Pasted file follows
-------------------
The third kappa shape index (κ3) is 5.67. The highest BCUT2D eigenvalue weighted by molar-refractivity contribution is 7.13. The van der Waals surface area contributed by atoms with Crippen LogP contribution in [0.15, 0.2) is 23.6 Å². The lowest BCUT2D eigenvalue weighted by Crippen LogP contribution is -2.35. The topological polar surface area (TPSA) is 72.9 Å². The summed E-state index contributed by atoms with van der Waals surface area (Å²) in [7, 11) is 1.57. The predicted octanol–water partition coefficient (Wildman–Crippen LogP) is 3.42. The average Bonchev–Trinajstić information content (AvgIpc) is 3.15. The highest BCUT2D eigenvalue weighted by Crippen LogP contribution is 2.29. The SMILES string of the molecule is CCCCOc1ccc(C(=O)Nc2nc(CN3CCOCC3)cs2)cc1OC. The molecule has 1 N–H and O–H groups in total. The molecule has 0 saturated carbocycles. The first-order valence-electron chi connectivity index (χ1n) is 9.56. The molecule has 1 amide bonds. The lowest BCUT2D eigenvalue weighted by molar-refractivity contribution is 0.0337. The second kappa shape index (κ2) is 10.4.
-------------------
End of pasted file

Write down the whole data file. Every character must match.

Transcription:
The third kappa shape index (κ3) is 5.67. The highest BCUT2D eigenvalue weighted by molar-refractivity contribution is 7.13. The van der Waals surface area contributed by atoms with Crippen LogP contribution in [0.15, 0.2) is 23.6 Å². The lowest BCUT2D eigenvalue weighted by Crippen LogP contribution is -2.35. The topological polar surface area (TPSA) is 72.9 Å². The summed E-state index contributed by atoms with van der Waals surface area (Å²) in [7, 11) is 1.57. The predicted octanol–water partition coefficient (Wildman–Crippen LogP) is 3.42. The average Bonchev–Trinajstić information content (AvgIpc) is 3.15. The highest BCUT2D eigenvalue weighted by Crippen LogP contribution is 2.29. The SMILES string of the molecule is CCCCOc1ccc(C(=O)Nc2nc(CN3CCOCC3)cs2)cc1OC. The molecule has 1 N–H and O–H groups in total. The molecule has 0 saturated carbocycles. The first-order valence-electron chi connectivity index (χ1n) is 9.56. The molecule has 1 amide bonds. The lowest BCUT2D eigenvalue weighted by molar-refractivity contribution is 0.0337. The second kappa shape index (κ2) is 10.4.